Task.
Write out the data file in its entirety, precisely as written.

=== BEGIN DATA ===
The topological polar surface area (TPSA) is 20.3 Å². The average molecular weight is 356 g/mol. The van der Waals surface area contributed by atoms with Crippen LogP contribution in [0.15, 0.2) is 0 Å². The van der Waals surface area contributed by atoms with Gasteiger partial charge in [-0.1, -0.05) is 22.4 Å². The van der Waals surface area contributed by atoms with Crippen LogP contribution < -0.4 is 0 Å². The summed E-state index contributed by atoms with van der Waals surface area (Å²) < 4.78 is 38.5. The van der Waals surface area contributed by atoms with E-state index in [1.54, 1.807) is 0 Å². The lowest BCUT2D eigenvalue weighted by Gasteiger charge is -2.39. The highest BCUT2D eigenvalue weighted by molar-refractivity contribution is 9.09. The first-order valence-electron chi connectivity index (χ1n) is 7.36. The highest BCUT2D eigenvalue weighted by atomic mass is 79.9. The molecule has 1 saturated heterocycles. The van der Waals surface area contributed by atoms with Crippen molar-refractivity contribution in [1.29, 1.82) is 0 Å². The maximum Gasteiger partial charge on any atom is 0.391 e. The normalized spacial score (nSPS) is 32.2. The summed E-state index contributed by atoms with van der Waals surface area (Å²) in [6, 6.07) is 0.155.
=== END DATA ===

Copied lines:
The topological polar surface area (TPSA) is 20.3 Å². The average molecular weight is 356 g/mol. The van der Waals surface area contributed by atoms with Crippen LogP contribution in [0.15, 0.2) is 0 Å². The van der Waals surface area contributed by atoms with Gasteiger partial charge in [-0.1, -0.05) is 22.4 Å². The van der Waals surface area contributed by atoms with Crippen LogP contribution < -0.4 is 0 Å². The summed E-state index contributed by atoms with van der Waals surface area (Å²) < 4.78 is 38.5. The van der Waals surface area contributed by atoms with E-state index in [1.54, 1.807) is 0 Å². The lowest BCUT2D eigenvalue weighted by Gasteiger charge is -2.39. The highest BCUT2D eigenvalue weighted by molar-refractivity contribution is 9.09. The first-order valence-electron chi connectivity index (χ1n) is 7.36. The highest BCUT2D eigenvalue weighted by atomic mass is 79.9. The molecule has 1 saturated heterocycles. The van der Waals surface area contributed by atoms with Crippen molar-refractivity contribution in [1.29, 1.82) is 0 Å². The maximum Gasteiger partial charge on any atom is 0.391 e. The normalized spacial score (nSPS) is 32.2. The summed E-state index contributed by atoms with van der Waals surface area (Å²) in [6, 6.07) is 0.155.